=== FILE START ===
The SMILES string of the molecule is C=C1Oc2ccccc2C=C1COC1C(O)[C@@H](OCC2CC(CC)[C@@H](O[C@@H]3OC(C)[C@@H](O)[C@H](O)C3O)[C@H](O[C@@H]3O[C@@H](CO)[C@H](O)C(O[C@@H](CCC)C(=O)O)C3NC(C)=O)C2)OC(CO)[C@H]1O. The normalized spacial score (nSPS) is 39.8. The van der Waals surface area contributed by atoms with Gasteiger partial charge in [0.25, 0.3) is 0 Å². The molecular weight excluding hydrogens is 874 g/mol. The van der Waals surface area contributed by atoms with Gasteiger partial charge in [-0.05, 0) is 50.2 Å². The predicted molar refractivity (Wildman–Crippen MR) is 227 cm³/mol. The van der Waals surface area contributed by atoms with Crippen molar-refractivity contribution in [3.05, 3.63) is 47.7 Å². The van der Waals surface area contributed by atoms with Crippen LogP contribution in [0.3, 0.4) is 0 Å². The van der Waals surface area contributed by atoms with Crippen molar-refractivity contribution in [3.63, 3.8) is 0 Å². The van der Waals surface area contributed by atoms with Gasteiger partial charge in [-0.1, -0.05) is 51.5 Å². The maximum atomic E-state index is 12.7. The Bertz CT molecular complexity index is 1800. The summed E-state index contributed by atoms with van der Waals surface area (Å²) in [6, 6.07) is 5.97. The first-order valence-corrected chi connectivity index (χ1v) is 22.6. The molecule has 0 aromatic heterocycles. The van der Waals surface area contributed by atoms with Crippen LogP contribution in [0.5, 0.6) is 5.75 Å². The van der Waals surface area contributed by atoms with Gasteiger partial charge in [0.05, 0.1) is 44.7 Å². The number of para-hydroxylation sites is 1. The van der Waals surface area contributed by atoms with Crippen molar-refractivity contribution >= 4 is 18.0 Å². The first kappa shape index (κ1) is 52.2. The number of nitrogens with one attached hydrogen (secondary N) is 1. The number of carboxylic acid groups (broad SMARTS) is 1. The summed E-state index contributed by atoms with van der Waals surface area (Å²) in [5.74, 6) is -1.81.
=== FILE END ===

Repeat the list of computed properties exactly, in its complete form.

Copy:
The SMILES string of the molecule is C=C1Oc2ccccc2C=C1COC1C(O)[C@@H](OCC2CC(CC)[C@@H](O[C@@H]3OC(C)[C@@H](O)[C@H](O)C3O)[C@H](O[C@@H]3O[C@@H](CO)[C@H](O)C(O[C@@H](CCC)C(=O)O)C3NC(C)=O)C2)OC(CO)[C@H]1O. The normalized spacial score (nSPS) is 39.8. The van der Waals surface area contributed by atoms with Gasteiger partial charge in [0.25, 0.3) is 0 Å². The molecular weight excluding hydrogens is 874 g/mol. The van der Waals surface area contributed by atoms with Gasteiger partial charge in [-0.05, 0) is 50.2 Å². The predicted molar refractivity (Wildman–Crippen MR) is 227 cm³/mol. The van der Waals surface area contributed by atoms with Crippen molar-refractivity contribution in [3.05, 3.63) is 47.7 Å². The van der Waals surface area contributed by atoms with Crippen LogP contribution in [0.3, 0.4) is 0 Å². The van der Waals surface area contributed by atoms with Crippen molar-refractivity contribution in [3.63, 3.8) is 0 Å². The van der Waals surface area contributed by atoms with Gasteiger partial charge in [-0.1, -0.05) is 51.5 Å². The maximum atomic E-state index is 12.7. The Bertz CT molecular complexity index is 1800. The summed E-state index contributed by atoms with van der Waals surface area (Å²) in [6, 6.07) is 5.97. The first-order valence-corrected chi connectivity index (χ1v) is 22.6. The molecule has 0 aromatic heterocycles. The van der Waals surface area contributed by atoms with Crippen LogP contribution in [0.5, 0.6) is 5.75 Å². The van der Waals surface area contributed by atoms with Gasteiger partial charge in [0.05, 0.1) is 44.7 Å². The number of para-hydroxylation sites is 1. The van der Waals surface area contributed by atoms with Crippen molar-refractivity contribution >= 4 is 18.0 Å². The first kappa shape index (κ1) is 52.2. The number of nitrogens with one attached hydrogen (secondary N) is 1. The number of carboxylic acid groups (broad SMARTS) is 1. The summed E-state index contributed by atoms with van der Waals surface area (Å²) in [5.74, 6) is -1.81.